Another difference is that in jTemplates you can supply the template code in any way (you can just pass it as a string in a parameter to a function call), while JSRepeater expects the template to be already present inside the target container. E.g. you have a <div> which contains a template, you run a function on it and the contents are processed so that it contains a rendered template. This could work in simple cases, but it would be too inconvenient in my project.

PURE

<tr class="record">
  <td class="name">Name</td>
  <td class="description">Description</td>
</tr>

PURE is framework-independent, so it can work with jQuery too. It has some advanced features, like iterating over a list of records, but I didn’t like the idea of marking fields using CSS classes. It seems a bit limiting (for example, I have no idea how to fill a link’s href this way), and it forces you to add a lot of classes to your elements which you otherwise wouldn’t add, which means that it has influence on how the final HTML looks like.

There’s also another library called NoTemplate, which is only for jQuery and has an almost identical syntax to PURE.

EJS (Embedded Javascript)

<% for (var i=0; i<records.length; i++) { %>
  <tr>
    <td>
      <a href="/<%= records[i].id %>"><%= records[i].name %></a>
    </td>
    <td><%= records[i].description %></td>
  </tr>
<% } %>

EJS looks exactly like ERB; and it’s not an accident, it’s actually a port of ERB. It has partials, helpers with names like text_field_tag, and you can write any JS code in <% %> blocks in the same way you write Ruby code in ERB. All of this sounds great, especially in a Rails application, but as I said, I wanted the syntax to be different than ERB’s to be able to use both of them in one file. If you don’t have such requirement, and you’re writing a Rails application, EJS looks like an excellent choice.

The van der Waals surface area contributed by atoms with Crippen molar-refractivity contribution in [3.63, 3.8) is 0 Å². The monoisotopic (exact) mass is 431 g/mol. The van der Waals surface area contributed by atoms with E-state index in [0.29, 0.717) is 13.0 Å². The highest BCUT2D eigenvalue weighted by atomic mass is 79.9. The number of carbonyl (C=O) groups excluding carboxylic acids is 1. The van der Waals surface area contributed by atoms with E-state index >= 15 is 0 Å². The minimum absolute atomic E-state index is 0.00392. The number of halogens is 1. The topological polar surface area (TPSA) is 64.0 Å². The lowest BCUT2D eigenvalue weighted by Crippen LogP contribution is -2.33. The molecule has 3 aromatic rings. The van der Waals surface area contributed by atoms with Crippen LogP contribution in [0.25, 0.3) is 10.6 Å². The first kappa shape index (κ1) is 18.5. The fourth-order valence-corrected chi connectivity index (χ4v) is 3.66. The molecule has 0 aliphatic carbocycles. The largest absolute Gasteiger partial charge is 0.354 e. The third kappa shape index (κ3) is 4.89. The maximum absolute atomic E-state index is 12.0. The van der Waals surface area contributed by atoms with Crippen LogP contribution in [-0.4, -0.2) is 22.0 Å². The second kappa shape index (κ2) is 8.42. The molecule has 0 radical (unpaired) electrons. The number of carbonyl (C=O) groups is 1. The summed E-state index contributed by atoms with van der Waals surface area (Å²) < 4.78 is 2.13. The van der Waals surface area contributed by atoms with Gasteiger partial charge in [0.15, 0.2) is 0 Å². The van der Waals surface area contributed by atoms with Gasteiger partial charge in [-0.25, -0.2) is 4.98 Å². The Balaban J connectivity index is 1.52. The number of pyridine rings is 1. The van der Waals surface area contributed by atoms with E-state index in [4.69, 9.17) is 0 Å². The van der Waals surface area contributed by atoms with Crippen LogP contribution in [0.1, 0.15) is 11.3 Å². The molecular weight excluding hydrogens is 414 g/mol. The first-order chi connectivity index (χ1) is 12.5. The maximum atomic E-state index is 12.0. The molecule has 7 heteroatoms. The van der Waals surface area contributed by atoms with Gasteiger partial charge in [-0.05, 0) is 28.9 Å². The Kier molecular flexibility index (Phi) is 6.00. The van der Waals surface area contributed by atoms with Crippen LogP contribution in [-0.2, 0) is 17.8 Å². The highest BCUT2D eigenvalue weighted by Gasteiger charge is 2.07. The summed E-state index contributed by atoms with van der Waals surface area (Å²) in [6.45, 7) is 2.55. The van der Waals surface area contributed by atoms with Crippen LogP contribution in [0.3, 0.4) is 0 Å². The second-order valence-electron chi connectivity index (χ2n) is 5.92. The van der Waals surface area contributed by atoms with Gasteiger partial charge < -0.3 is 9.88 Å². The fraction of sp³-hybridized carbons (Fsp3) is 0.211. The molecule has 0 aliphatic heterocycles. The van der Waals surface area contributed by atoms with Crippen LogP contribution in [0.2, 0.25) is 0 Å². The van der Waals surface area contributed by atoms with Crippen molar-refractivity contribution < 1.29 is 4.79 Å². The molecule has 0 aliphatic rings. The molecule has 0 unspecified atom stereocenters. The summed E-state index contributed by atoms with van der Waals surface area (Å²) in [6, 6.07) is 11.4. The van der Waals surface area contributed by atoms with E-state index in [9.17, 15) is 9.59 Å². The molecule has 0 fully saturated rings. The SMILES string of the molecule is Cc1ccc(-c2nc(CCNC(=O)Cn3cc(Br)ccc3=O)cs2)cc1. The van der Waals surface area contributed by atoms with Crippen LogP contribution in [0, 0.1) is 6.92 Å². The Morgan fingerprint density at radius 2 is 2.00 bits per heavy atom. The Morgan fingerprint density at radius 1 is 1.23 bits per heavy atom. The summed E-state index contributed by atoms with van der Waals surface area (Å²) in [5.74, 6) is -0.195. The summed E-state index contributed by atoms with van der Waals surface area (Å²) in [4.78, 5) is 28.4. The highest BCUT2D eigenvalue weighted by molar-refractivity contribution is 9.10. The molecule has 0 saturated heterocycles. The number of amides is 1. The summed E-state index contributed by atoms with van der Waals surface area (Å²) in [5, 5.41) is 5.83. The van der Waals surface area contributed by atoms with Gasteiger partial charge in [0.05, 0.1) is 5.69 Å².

Trimpath templates

{for record in records}
  <tr>
    <td><a href="/${record.id}">${record.name}</a></td>
    <td>${record.description}</td>
  </tr>
{/for}

Syntax looks nice, it has a lot of features, but the API seems a bit complicated, and it looks like the library hasn’t been updated for ages (specifically, since 2005 :). Also, it expects you to put the template text inside a <textarea> somewhere on the page… which is kind of inconvenient.

Other libraries

I’ve found several other libraries, but they were all either too simple (just variable substitution, without any ifs and fors) or just not suitable for me for some reason. Here are some links in case you’re interested:

3 comments:

Justin Meyer

EJS files should be in a separate file (not embedded in HTML). Dude, have you checked out JMVC? It's built for exactly what you are doing. JMVC includes a much more powerful and faster version of EJS.

Seriously, I'll help you switch. My email is justinbmeyer AT (Google's Email Application) DOT COM

Jeff Rose

It looks like you've found the same templating engines I did during my search, as well as a couple more. In general I'm not happy with any of them. I want the template to be valid (X)HTML, which leaves PURE, noTemplate, or Chain.js. Unfortunately I've encountered uses cases that none of them do. My hope is that PURE2, which is currently under development, will be more robust.

I wouldn't mind seeing a JavaScript templating engine go the Wicket route with its syntax, that is using an XML namespaces.